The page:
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Weekly newsletter of Saadi - Climate Change Vulnerabilities in Asia

Climate Change Vulnerabilities in Asia

Readers! let’s explore the key climate change impacts in Asia over the next three decades.
Heat-related human mortality
  • Warmer atmospheric temperatures, as well as an increase in extreme temperature events, will increase the risk of heat-related mortality.
  • In addition to mortality, extreme heat events cause economic losses; impact on health and well-being, labor productivity, crop production, and air quality; and increase the risk of wildfires.
  • Under a ~2.8°C warming scenario, climate change is expected to contribute to an additional 143,000 heat-related deaths in people aged 65+ by 2050, in Asia alone.
Water and food scarcity
  • Increased average temperature and extreme heat events—combined with a drying trend—will increase the risk of water shortages, crop failure, and lower crop production in Asia. This has implications for food security.
  • Global warming between ~2°C and 4°C will reduce agricultural yield over a large area of Asia. In Southeast Asia, land productivity is expected to decline by 18 – 32%.
  • Under a global warming scenario of 2°C, some parts of the Lower Mekong Basin (a major ‘food bowl’ covering regions of Vietnam, Thailand, Cambodia, and Laos) could see local annual average temperature increases of 4 - 6°C. This will see major shifts in the distribution of suitable growing areas, with a net loss in yields of some staple crops such as maize.
Exacerbated poverty and inequalities
  • Disruption of basic services such as water supply, sanitation, energy provision, and transportation systems will have implications for local economies and “strip populations of their assets and livelihoods”. Such impacts are not expected to be evenly spread among regions and cities, sectors of the economy, or socioeconomic groups; they tend to reinforce existing inequalities.
  • Asia is predominantly agrarian, with 58% of its population living in rural areas, of which 81% are dependent on agriculture for their livelihoods. This dependence on natural resources makes rural livelihoods particularly vulnerable to climate variability (e.g. temperature, heat waves, precipitation).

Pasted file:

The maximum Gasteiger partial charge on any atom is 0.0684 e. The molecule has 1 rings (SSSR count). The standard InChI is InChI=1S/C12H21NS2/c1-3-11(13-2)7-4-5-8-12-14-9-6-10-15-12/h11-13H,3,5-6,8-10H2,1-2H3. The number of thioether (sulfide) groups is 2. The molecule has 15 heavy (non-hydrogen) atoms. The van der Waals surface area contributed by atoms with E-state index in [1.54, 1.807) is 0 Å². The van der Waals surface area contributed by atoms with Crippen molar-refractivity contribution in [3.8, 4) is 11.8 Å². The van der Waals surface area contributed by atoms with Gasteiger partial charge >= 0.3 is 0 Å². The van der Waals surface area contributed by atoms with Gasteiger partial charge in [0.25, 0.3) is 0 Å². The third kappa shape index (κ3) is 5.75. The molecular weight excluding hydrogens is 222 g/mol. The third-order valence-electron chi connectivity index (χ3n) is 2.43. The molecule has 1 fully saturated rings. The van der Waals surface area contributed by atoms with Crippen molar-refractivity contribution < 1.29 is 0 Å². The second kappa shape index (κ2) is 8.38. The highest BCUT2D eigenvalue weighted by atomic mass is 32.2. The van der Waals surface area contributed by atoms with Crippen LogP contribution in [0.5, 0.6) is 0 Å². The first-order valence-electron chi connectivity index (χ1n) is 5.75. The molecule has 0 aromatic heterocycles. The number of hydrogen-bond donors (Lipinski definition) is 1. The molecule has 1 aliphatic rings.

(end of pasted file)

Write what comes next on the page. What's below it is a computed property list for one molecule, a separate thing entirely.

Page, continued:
• In a low crop productivity scenario, producers in food-exporting countries (such as Indonesia, the Philippines, and Thailand) would benefit from global food price rises and reduced poverty, while countries such as Bangladesh would experience a net increase in poverty of approximately 15% by 2030.
Coral reef decline
  • Asia supports around 40% of the world’s coral reefs, mostly in the “coral triangle” in Southeast Asia. Independent of climate change, human pressures such as coastal deforestation, aquaculture and agriculture, water pollution, and over-exploitation of marine life have severely degraded these reef ecosystems – 40% of coral reefs and mangroves have been lost in Southeast Asia over the past 40 years1. These pressures make coral reefs less resilient to climate-related impacts such as acidification and bleaching events.
  • Global warming of more than 2°C will eliminate most coral-dominated reef systems.
  • Oceans absorb CO2 from the atmosphere, reducing the greenhouse effect and potential global warming experienced by the Earth. However, this increase in CO2 is altering the ocean’s chemistry, making it more acidic. This makes it harder for marine calcifying organisms (such as corals, molluscs, and crustaceans) to form their skeletons and shells and results in slower coral reef growth (or net loss) and weakening of reef ecosystems. As atmospheric CO2 concentration continues to increase, the impacts of ocean acidification will worsen.
Species extinctions
  • Up to 50% of Asia’s total biodiversity is at risk due to climate change.
  • As climate change causes changes in habitats (through warming, drying, and changes in precipitation), the abundance, distribution, and composition of some species will inevitably also change. For example, the boreal forests of North Asia will move further north (to cooler latitudes) as global temperatures increase.
  • A doubling of present atmospheric CO2 concentrations (which represents a further ~3°C warmings) is expected to result in the extinction of many plant species and vertebrates.
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Saad Masood

I am a generalist and write about "optimism"

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